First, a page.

This is easily done: once they have stated the theory, they happily forget all about it when discussing the s. This "explosion" was created -- in part intentionally, in larger part unwittingly -- by public officials and public employees who were executing public policies as part of a "War on Poverty.

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Here, as related in Piven-Cloward's book, are the reasons behind the "welfare explosion" of the s: 1. The number of poor people who are eligible for welfare will increase as one elevates the official definitions of "poverty" and "need. The number of eligible poor who actually apply for welfare will increase as welfare benefits go up -- as they did throughout the s. When welfare payments and associated benefits, such as Medicaid and food stamps compete with low wages, many poor people will rationally prefer welfare.

In New York City today, as in many other large cities, welfare benefits not only compete with low wages; they outstrip them. The reluctance of people actually eligible for welfare to apply for it -- a reluctance based on pride or ignorance or fear -- will diminish if an organized campaign is instituted to "sign them up.

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  7. In addition, the courts cooperated by striking down various legal obstacles for example, residence requirements. In summary, one can say that the "welfare explosion'' was the work, not of "capitalism" or of any other "ism," but of men and women like Miss Piven and Mr. Cloward -- in the Welfare Rights Movement, the social work profession, the office of Economic Opportunity, and so on.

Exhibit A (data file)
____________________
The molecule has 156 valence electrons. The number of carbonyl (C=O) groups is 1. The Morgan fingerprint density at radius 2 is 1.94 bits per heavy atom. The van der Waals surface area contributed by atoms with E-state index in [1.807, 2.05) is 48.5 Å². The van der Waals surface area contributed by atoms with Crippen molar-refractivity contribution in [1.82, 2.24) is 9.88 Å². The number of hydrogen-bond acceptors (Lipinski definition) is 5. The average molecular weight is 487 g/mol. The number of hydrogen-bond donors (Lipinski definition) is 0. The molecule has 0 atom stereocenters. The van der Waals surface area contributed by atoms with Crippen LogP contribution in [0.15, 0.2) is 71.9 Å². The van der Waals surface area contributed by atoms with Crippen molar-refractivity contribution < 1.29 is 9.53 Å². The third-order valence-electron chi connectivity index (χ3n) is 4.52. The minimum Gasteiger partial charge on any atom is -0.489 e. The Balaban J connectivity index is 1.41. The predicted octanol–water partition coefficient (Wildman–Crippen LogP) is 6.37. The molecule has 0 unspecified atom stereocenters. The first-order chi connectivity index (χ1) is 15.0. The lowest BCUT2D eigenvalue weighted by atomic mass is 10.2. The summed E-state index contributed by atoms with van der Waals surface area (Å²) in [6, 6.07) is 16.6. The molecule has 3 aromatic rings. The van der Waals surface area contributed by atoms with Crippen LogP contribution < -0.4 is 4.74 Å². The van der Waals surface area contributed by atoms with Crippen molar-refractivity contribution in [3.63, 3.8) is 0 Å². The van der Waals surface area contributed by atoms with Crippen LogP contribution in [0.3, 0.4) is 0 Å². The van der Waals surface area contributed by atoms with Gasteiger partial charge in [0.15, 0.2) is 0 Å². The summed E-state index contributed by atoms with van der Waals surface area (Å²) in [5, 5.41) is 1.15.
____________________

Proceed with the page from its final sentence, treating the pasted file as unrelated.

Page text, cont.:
It would be nice to think that the "general theory" in Regulating the Poor was devised mainly out of an excess of modesty. Connection It should be emphasized that Piven-Cloward think the "welfare explosion" is a good thing. They believe more people should be on welfare and that these people should get far more generous benefits than now prevail. One would expect, therefore, that this book would have a triumphant tone to it. Yet it does not. Indeed, it ends rather abruptly, in a minor key. The reason, one suspects, is that even Piven-Cloward must be less than certain about what they have accomplished.

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    Somehow, the fact that more poor people are on welfare, receiving more generous payments, does not seem to have made this country a nicer place to live -- not even for the poor on welfare, whose condition seems not noticeably better than when they were poor and off welfare. Something appears to have gone wrong: a liberal and compassionate social policy has bred all sorts of unanticipated and perverse consequences. One such perverse consequence, and surely the most important, is the disorganization and demoralization of the Negro family. It used to be thought that a generous welfare program, liberally administered, would help poor families stick together.

    The Welfare Explosion of the s 7. Agricultural Modernization and Mass Unemployment 8. Migration and the Rise of Disorder in the Cities 9. Poor Relief and the Dramaturgy of Work See All Customer Reviews. Shop Books.

    Regulating the Poor: The Functions of Public Welfare

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    Overview Piven and Cloward have updated their classic work on the history and function of welfare to cover the American welfare state's massive erosion during the Reagan, Bush, and Clinton years. Poor Relief and Theories of the Welfare State.